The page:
DETAIL from The Last Supper, by Master Pavol of Levoča.
photo: Courtesy of Vladimír Wolf
Born around 1480, he is thought to have come to Levoča (today in Slovakia's north-east) from the German Wittenberg, the Polish Krakow or even northern Italy. But because his surname is unknown, his origins cannot be retraced with certainty.
Master Pavol is most famous for the St. Jacob's altar in the St. Jacob's Church (kostol Svätého Jakuba) on Levoča's main square. It is a masterpiece of gothic art, and at 18.6 meters tall, it is the tallest wooden altar in the world. Its most striking feature is the depiction of The Last Supper on the altar's lower quadrant.
The altar is celebrated not just for its monumental size and the fact it was carved by hand, but also for the minute details in the carving which illustrate Master Pavol's devotion to his work.
"It is said that Master Pavol created his sculptures and their facial expressions based on real people," says František Balún, head of the cultural department at the Košice region state office. "The Madonna on the altar in the Levoča church is believed to be the portrait of his beloved."
Master Pavol's works can be found not only in Levoča's immediate surroundings, but also in Bardejov, Prešov and Banská Bystrica; even sculptors in southern Poland were influenced by his style. One of Master Pavol's altars is preserved in the St. George Church in Spišská Sobota, which is listed on the Unesco world cultural heritage site.
Few documents mapping Master Pavol's life have been preserved, with many originals being damaged by a fire in Levoča's town archives in 1550. His life and work have thus become the subject of many legends which have been recorded by historians and passed down by inhabitants of the region.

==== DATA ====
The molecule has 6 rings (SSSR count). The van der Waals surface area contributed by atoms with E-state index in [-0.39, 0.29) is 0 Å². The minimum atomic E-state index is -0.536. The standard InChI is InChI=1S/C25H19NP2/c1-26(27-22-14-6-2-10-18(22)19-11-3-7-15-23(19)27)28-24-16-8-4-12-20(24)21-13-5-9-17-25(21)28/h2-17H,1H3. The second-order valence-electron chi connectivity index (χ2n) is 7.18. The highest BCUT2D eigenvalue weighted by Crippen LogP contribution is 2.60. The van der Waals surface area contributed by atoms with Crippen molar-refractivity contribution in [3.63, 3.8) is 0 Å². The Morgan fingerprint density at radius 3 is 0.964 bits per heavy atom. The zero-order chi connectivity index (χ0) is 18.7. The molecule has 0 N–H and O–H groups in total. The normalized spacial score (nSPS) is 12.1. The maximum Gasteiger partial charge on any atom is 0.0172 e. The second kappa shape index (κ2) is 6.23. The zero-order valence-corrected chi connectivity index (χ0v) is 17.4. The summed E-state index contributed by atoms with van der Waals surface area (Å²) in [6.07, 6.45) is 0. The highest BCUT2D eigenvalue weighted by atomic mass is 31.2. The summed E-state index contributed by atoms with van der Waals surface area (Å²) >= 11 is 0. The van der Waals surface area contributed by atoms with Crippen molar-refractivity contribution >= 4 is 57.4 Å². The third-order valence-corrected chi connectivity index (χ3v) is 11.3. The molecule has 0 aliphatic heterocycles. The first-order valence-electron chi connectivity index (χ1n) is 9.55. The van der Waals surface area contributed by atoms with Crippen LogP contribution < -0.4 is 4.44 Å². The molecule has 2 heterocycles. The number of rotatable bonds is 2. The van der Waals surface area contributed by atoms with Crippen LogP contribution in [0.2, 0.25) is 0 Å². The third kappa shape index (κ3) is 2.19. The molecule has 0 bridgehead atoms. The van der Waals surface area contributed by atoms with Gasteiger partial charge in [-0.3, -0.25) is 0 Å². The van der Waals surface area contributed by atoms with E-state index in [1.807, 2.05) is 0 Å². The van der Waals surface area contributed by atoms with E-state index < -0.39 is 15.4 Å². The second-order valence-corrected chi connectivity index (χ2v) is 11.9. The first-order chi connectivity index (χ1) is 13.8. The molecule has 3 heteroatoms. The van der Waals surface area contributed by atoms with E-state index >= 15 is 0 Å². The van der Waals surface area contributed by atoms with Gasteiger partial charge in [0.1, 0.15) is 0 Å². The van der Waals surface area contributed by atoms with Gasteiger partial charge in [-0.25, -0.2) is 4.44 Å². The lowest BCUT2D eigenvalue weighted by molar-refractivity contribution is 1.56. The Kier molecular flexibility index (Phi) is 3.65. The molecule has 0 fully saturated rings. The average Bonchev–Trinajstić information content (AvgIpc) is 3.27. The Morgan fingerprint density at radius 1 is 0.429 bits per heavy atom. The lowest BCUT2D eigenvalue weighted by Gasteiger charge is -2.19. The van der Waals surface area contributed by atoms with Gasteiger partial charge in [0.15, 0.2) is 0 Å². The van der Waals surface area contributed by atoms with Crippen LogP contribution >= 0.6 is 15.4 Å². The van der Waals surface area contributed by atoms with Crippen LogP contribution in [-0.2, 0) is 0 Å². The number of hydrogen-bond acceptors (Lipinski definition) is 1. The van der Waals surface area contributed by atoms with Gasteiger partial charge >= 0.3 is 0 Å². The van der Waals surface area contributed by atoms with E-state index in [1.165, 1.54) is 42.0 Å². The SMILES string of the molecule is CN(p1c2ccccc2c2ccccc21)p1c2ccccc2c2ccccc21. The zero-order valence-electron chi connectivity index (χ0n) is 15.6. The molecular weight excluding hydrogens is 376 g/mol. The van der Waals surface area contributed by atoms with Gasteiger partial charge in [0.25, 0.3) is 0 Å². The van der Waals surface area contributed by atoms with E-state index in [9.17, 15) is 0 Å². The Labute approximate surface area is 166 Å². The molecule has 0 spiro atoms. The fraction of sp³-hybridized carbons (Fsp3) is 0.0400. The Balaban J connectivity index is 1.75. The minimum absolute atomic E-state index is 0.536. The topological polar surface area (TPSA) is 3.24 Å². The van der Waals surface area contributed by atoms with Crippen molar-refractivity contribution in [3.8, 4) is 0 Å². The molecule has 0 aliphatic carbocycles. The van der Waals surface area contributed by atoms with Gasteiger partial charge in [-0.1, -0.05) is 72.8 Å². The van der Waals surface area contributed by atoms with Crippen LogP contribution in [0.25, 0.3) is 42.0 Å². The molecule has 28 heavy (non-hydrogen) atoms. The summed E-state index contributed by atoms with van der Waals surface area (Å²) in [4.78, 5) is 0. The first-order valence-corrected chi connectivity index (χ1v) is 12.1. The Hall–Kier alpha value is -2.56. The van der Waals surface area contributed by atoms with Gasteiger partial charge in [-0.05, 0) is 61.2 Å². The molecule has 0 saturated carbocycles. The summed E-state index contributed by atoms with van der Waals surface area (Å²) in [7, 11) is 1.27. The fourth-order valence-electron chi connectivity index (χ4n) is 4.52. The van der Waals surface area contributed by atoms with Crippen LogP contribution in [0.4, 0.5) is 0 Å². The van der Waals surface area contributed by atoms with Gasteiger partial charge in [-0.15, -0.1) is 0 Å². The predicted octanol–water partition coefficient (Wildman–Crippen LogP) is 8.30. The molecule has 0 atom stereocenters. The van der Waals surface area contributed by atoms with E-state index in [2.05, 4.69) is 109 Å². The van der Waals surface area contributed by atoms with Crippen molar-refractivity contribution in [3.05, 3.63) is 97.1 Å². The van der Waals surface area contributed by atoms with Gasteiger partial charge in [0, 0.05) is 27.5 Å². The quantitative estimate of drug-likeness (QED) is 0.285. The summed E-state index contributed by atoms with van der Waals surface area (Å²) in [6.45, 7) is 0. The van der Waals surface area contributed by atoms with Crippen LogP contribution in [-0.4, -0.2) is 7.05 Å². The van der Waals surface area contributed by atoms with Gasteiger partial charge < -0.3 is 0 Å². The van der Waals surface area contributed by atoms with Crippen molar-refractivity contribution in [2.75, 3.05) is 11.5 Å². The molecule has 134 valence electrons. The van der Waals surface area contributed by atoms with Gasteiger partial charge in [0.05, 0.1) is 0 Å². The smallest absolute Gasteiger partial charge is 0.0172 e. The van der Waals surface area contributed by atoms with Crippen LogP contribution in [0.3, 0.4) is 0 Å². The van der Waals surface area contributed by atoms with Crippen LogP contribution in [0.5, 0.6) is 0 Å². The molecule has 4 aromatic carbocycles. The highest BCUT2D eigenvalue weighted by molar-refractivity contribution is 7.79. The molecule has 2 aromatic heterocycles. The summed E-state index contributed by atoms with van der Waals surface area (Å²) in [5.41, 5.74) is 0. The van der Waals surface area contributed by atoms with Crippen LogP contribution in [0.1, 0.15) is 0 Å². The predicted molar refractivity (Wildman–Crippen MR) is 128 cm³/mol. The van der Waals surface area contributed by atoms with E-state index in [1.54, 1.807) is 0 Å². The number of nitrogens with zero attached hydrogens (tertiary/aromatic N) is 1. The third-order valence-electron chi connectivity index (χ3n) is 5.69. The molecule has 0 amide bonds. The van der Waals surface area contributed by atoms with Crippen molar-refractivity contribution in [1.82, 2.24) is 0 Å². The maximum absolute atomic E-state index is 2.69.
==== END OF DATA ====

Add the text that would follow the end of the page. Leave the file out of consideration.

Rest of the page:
For Balún, who played the character of Master Pavol in an opera produced for Slovak television, the carving genius is one of the most fascinating figures in Slovakia's cultural heritage. When filming a scene in which he was to kneel and pray in front of Master Pavol's Madonna carving, Balún says, she looked so realistic that he expected the sculpture to move.
Despite people's awe today for Master Pavol's works, the carver's unique talents never made him wealthy. If the Master had any consolation, historian Ivan Chalupecký writes in his book Work of Master Pavol, it is in the fact "he revealed his artistic and technical genius, and restorers cannot stop marvelling at the pedantry of his work".
His artistry can be seen in Levoča, in the original in the St. Jacob's Church, or as facsimile in the Spiš Museum (Spišské múzeum) on Námestie Majstra Pavla. The museum is open daily 9:00-17:00. Admission: Sk10-20, audio-guides in English and German available. Tel: 053/4512-786.
5. Aug 2002 at 0:00 | Saša Petrášová